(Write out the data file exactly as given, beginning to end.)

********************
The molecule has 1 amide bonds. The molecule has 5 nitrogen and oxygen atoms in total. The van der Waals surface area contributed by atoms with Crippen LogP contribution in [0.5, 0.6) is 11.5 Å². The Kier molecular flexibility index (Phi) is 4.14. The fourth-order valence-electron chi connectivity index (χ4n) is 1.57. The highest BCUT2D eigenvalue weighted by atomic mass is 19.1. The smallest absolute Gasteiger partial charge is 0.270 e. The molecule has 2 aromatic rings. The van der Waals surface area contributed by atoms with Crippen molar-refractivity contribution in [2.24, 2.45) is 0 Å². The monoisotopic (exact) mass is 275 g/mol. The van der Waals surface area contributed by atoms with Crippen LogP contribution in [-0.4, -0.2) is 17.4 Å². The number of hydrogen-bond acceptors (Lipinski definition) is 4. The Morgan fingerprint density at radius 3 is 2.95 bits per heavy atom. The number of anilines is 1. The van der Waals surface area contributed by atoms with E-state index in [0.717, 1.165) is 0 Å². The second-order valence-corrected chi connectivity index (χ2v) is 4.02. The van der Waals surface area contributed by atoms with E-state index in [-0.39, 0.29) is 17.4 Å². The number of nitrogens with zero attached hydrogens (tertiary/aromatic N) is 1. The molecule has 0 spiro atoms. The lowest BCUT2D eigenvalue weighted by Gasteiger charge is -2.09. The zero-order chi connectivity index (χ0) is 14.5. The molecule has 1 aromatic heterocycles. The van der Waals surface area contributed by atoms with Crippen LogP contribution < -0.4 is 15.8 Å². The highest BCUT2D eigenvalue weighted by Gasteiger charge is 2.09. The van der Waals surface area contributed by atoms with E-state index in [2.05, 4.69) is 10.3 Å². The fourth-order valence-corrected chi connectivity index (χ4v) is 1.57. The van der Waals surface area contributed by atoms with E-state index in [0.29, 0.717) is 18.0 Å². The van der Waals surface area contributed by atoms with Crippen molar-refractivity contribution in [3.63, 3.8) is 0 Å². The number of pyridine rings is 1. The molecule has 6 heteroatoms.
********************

The molecule has 1 amide bonds. The molecule has 5 nitrogen and oxygen atoms in total. The van der Waals surface area contributed by atoms with Crippen LogP contribution in [0.5, 0.6) is 11.5 Å². The Kier molecular flexibility index (Phi) is 4.14. The fourth-order valence-electron chi connectivity index (χ4n) is 1.57. The highest BCUT2D eigenvalue weighted by atomic mass is 19.1. The smallest absolute Gasteiger partial charge is 0.270 e. The molecule has 2 aromatic rings. The van der Waals surface area contributed by atoms with Crippen molar-refractivity contribution in [2.24, 2.45) is 0 Å². The monoisotopic (exact) mass is 275 g/mol. The van der Waals surface area contributed by atoms with Crippen LogP contribution in [-0.4, -0.2) is 17.4 Å². The number of hydrogen-bond acceptors (Lipinski definition) is 4. The Morgan fingerprint density at radius 3 is 2.95 bits per heavy atom. The number of anilines is 1. The van der Waals surface area contributed by atoms with E-state index in [0.717, 1.165) is 0 Å². The second-order valence-corrected chi connectivity index (χ2v) is 4.02. The van der Waals surface area contributed by atoms with E-state index in [-0.39, 0.29) is 17.4 Å². The number of nitrogens with zero attached hydrogens (tertiary/aromatic N) is 1. The molecule has 0 spiro atoms. The lowest BCUT2D eigenvalue weighted by Gasteiger charge is -2.09. The zero-order chi connectivity index (χ0) is 14.5. The molecule has 1 aromatic heterocycles. The van der Waals surface area contributed by atoms with Crippen LogP contribution < -0.4 is 15.8 Å². The highest BCUT2D eigenvalue weighted by Gasteiger charge is 2.09. The van der Waals surface area contributed by atoms with E-state index in [2.05, 4.69) is 10.3 Å². The fourth-order valence-corrected chi connectivity index (χ4v) is 1.57. The van der Waals surface area contributed by atoms with E-state index in [0.29, 0.717) is 18.0 Å². The van der Waals surface area contributed by atoms with Crippen molar-refractivity contribution in [3.63, 3.8) is 0 Å². The number of pyridine rings is 1. The molecule has 6 heteroatoms.